Why has the Commission developed an Action Plan to improve corporate taxation in the EU?
Corporate taxation in the EU needs to be fundamentally reformed. Today’s corporate tax systems in EU Member States were conceived in the 1930s, when cross-border trade was more limited, business models were simpler and products were tangible. But as business evolves, so too must the tax system. The current rules no longer work in a globalised, digital, mobile business environment. This outdated system is inefficient and creates opportunities for companies to use sophisticated tax-planning schemes to escape taxes. Some companies currently generate large profits in the Single Market, but pay little or no tax in the EU.
This corporate avoidance results in significant revenue losses for Member States, a heavier tax burden for citizens and local companies and competitive distortions for businesses that pay their share.
It also undermines EU growth and competitiveness. Member States are pulled into intense competition to attract or to keep companies’ profits in their own territories. Through this competition, they often undermine each other’s ability to collect legitimate revenues or to focus on growth-friendly taxation. In addition, Member States’ unilateral efforts to protect their tax bases with uncoordinated anti-abuse measures are creating obstacles for businesses in the Single Market and legal disputes. The lack of coordination between Member States on corporate taxation also causes legal uncertainty, administrative burdens and compliance costs for businesses and investors. This undermines the EU’s goals of creating a stronger, more competitive Single Market.
The Action Plan therefore sets out a series of measures for the short, medium and long-term, to overhaul the EU’s corporate tax framework and make it fair, efficient and more growth-friendly.
What does the Action Plan aim to achieve?
The Action Plan aims to establish a new approach to corporate taxation in the EU to tackle tax avoidance, ensure sustainable revenues and foster a better business environment in the Single Market.
In particular this means that:
- Companies should pay tax where they generate profits.
- Taxation should be more growth-friendly, and this should not be compromised by competition for mobile tax bases.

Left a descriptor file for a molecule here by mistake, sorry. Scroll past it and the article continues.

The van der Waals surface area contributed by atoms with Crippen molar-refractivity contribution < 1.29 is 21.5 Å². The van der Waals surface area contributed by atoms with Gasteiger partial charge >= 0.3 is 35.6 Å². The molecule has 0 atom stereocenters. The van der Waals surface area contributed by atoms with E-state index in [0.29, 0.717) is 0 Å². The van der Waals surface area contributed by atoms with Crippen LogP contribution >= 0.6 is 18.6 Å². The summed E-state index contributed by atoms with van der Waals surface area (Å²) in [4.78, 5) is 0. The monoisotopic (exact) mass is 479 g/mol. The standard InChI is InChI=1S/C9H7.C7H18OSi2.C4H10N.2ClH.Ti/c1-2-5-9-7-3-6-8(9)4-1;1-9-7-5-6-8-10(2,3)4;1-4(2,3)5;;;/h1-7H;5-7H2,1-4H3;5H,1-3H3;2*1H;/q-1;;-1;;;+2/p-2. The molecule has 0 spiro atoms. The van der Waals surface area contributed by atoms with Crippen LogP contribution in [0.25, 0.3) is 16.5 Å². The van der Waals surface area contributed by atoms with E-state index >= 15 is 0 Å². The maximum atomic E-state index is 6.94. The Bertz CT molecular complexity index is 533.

- One country’s preferential regime should not lead to revenue losses for other countries.
- Honest businesses should not lose out to tax-avoiding competitors
- Third countries should not be able to entice companies to shift profits out of the EU.
To achieve this, corporate tax rules need to be adapted to modern realities and Member States need to cooperate much more closely on corporate tax issues.
What are the main elements of the Action Plan?
The Action Plan sets out five key areas for action which, collectively, would signficantly improve the corporate tax framework in the EU. These are:
1. Re-launching the Common Consolidated Corporate Tax Base
The Action Plan sets out how the Commission intends to re-launch the Common Consolidated Corporate Tax Base (CCCTB), with some changes to better address the current priorities in corporate taxation. The CCCTB, proposed by the Commission in 2011, offers a holistic solution for corporate tax reform. Member States’ negotiations on this project have faltered, however, due to its scale and ambition. Nonetheless, there is a clear interest in reviving the CCCTB, given the major benefits it offers. Work will begin immediately on a new proposal to introduce a mandatory CCCTB through a step-by-step approach.
2. Ensuring fair taxation where profits are generated
The Action Plan aims to reinstall the link between taxation and the place of activity, by closing off opportunities for profit shifting and reviewing when and where a company should be taxed. The Commission will explore various measures with Member States to ensure that companies active in the EU are effectively taxed in the EU. There are also plans to improve the transfer pricing system, ensure stricter limits on preferential tax regimes and harmonise rules to protect national tax bases.
3. Creating a better business environment
Corporate taxation can support growth and competitiveness in the EU by delivering the stability, legal certainty and administrative ease which investors and businesses look for. The Action Plan outlines measures to remove current tax obstacles for businesses in the Single Market and make it simpler and more attractive for business to operate cross-border in the EU.
4. Increasing transparency